As the Leyton Buzzards famously didn’t quite say, ‘‘84 was a very fine year’.
I was learning to drive and I bought my first car, a mini pick-up (considered by some to be one of the finest two-seater sports cars ever produced in Britain) from a farmer in Northumberland for the princely sum of £600. No matter how many times I vacuumed and cleaned the interior it was a decent bet that it would again be mysteriously full of straw the next time I drove it. I’ve no idea where all that straw came from. Like most basic vans and pick-ups at the time it could be purchased new with only one seat – which explains why the passenger seat added at a later date by a former owner was brown and the driver’s seat was black.
I also bought my first serious stereo system of Marantz ‘separates’ and my collection of records and tapes (for those were the only two options when buying music in 1984) was growing in direct proportion to the kind of disposable income that you only ever experience in that window of opportunity that stretches from your first real wage (1982 in my case) to the point at which you move into your first house (1987).
One of the albums that burst onto the scene in 1984, clocking in at just over half an hour as many of the albums did back then, was ‘Rattlesnakes’, the debut album by Lloyd Cole and The Commotions.
In 1982, 1983 and 1984 you’d have been forgiven for thinking that all music in the future would be played (quite possibly by robots) on synthesizers. Then slowly, but surely, in much the same way as the return to normality at the end of ‘War of the worlds’, guitars and thoughtful songwriting started to stage a comeback. For me, Billy Bragg, Prefab Sprout, The Smiths and Lloyd Cole and The Commotions were the standard-bearers for this new dawn. Billy, Paddy and Stephen (and their assorted band mates) have remained turntable, tape-deck and CD drive favourites ever since. For some inexplicable reason Lloyd hasn’t. I feel a bit guilty about that. Sorry Lloyd, Stephen, Neil, Lawrence and Blair.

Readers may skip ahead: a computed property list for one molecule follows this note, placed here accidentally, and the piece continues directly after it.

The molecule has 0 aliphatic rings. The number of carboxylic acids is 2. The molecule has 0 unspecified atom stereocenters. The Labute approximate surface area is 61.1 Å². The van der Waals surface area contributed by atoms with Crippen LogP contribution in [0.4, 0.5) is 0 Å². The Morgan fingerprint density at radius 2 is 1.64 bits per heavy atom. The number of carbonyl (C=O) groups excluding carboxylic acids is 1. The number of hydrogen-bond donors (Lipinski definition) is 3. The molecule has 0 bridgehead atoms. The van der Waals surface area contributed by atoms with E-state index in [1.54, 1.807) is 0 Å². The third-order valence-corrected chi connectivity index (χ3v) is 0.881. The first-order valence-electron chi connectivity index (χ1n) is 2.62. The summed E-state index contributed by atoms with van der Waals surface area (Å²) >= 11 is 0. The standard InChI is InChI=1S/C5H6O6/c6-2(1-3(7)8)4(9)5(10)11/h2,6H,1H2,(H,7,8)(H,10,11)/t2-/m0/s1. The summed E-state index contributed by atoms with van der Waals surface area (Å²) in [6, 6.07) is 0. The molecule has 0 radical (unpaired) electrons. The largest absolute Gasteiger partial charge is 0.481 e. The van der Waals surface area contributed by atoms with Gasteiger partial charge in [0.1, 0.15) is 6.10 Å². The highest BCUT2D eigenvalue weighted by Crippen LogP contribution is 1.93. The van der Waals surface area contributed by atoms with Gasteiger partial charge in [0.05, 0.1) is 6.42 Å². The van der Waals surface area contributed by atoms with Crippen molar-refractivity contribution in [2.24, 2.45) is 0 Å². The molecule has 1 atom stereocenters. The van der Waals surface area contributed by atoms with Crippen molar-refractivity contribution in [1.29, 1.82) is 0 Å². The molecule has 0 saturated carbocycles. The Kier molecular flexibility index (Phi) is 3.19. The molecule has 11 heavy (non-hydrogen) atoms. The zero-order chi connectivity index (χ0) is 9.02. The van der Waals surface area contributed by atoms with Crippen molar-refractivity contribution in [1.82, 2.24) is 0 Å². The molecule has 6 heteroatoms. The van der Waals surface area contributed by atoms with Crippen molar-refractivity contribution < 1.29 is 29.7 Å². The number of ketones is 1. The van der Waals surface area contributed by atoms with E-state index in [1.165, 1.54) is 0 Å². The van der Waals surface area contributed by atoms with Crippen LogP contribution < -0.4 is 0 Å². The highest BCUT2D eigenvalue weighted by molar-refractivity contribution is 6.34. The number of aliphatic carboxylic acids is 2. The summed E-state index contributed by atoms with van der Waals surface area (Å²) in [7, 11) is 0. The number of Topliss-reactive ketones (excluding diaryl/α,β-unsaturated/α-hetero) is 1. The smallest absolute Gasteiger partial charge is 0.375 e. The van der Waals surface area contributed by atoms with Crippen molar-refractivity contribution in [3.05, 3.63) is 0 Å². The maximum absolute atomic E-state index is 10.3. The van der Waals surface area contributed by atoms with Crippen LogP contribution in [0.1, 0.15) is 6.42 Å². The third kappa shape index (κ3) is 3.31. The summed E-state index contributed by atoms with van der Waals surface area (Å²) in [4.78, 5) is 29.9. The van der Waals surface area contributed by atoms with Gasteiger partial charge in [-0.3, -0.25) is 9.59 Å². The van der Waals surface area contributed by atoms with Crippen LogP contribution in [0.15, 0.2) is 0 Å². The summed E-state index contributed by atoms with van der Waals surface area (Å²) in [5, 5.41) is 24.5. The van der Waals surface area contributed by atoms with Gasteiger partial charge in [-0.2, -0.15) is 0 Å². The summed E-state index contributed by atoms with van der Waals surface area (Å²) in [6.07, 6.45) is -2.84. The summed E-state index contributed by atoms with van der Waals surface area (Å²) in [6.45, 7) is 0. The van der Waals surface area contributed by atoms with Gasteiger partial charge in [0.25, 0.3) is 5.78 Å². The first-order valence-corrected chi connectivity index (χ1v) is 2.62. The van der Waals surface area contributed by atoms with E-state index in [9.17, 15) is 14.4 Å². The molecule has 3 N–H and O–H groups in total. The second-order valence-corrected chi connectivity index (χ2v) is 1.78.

‘Rattlesnakes’ is an album full of people you’d love to spend time with, places you’d love to visit and cars you’d love to drive. Lyrically it’s the polar opposite of the last clunkily written tape to be featured here (Spandau Ballet’s ‘True’) – in some places it’s almost too clever for its own good, but with the lyrics wisely not included on the insert you’re always likely to find something just slightly different every time you listen.
The best tracks still give an extremely good account of themselves – ‘Are you ready to be heartbroken’ (later covered by Sandie Shaw and referenced by Camera Obscura) still sounds wonderfully fresh. As do ‘Forest fire’ and ‘2cv’. My favourite though still remains ‘Four flights up’. Any song that opens with the line ‘I was woken up at 4am by your screams and anguished cries’ and goes on to mention Grace Kelly and Truman Capote has got to be worth another listen.
Label – Polydor
Year – 1984
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